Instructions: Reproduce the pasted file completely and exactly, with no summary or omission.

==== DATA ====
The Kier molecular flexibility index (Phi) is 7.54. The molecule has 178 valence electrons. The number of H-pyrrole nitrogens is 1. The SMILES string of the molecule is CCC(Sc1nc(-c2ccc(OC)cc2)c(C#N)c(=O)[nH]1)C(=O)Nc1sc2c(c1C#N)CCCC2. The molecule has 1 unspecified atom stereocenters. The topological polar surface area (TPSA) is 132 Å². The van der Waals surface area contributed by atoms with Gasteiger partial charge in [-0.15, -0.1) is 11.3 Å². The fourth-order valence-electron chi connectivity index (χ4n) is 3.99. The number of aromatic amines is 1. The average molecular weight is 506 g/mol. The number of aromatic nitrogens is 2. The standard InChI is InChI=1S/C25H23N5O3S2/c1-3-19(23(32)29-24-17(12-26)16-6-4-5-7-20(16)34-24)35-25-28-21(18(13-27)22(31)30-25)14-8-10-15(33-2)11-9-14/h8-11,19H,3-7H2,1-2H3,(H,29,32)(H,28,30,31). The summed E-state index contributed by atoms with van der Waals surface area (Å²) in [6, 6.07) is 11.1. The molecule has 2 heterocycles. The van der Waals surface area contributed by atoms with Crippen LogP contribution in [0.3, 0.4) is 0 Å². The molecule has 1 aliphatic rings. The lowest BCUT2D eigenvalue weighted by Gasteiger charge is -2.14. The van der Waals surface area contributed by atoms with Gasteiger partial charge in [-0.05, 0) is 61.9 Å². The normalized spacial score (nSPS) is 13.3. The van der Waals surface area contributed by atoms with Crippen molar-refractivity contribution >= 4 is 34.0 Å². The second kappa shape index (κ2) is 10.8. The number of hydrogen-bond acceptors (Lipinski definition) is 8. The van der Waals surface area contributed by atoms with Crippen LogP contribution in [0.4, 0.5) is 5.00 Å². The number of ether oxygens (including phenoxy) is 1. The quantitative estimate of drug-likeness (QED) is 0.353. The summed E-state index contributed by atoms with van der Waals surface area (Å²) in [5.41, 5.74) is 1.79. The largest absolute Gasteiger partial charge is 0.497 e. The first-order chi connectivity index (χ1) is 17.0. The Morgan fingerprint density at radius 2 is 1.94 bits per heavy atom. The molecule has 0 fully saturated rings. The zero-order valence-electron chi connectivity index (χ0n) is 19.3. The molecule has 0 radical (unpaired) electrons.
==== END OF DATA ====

The Kier molecular flexibility index (Phi) is 7.54. The molecule has 178 valence electrons. The number of H-pyrrole nitrogens is 1. The SMILES string of the molecule is CCC(Sc1nc(-c2ccc(OC)cc2)c(C#N)c(=O)[nH]1)C(=O)Nc1sc2c(c1C#N)CCCC2. The molecule has 1 unspecified atom stereocenters. The topological polar surface area (TPSA) is 132 Å². The van der Waals surface area contributed by atoms with Gasteiger partial charge in [-0.15, -0.1) is 11.3 Å². The fourth-order valence-electron chi connectivity index (χ4n) is 3.99. The number of aromatic amines is 1. The average molecular weight is 506 g/mol. The number of aromatic nitrogens is 2. The standard InChI is InChI=1S/C25H23N5O3S2/c1-3-19(23(32)29-24-17(12-26)16-6-4-5-7-20(16)34-24)35-25-28-21(18(13-27)22(31)30-25)14-8-10-15(33-2)11-9-14/h8-11,19H,3-7H2,1-2H3,(H,29,32)(H,28,30,31). The summed E-state index contributed by atoms with van der Waals surface area (Å²) in [6, 6.07) is 11.1. The molecule has 2 heterocycles. The van der Waals surface area contributed by atoms with Crippen LogP contribution in [0.3, 0.4) is 0 Å². The molecule has 1 aliphatic rings. The lowest BCUT2D eigenvalue weighted by Gasteiger charge is -2.14. The van der Waals surface area contributed by atoms with Gasteiger partial charge in [-0.05, 0) is 61.9 Å². The normalized spacial score (nSPS) is 13.3. The van der Waals surface area contributed by atoms with Crippen molar-refractivity contribution >= 4 is 34.0 Å². The second kappa shape index (κ2) is 10.8. The number of hydrogen-bond acceptors (Lipinski definition) is 8. The van der Waals surface area contributed by atoms with Crippen LogP contribution in [0.4, 0.5) is 5.00 Å². The number of ether oxygens (including phenoxy) is 1. The quantitative estimate of drug-likeness (QED) is 0.353. The summed E-state index contributed by atoms with van der Waals surface area (Å²) in [5.41, 5.74) is 1.79. The largest absolute Gasteiger partial charge is 0.497 e. The first-order chi connectivity index (χ1) is 17.0. The Morgan fingerprint density at radius 2 is 1.94 bits per heavy atom. The molecule has 0 fully saturated rings. The zero-order valence-electron chi connectivity index (χ0n) is 19.3. The molecule has 0 radical (unpaired) electrons.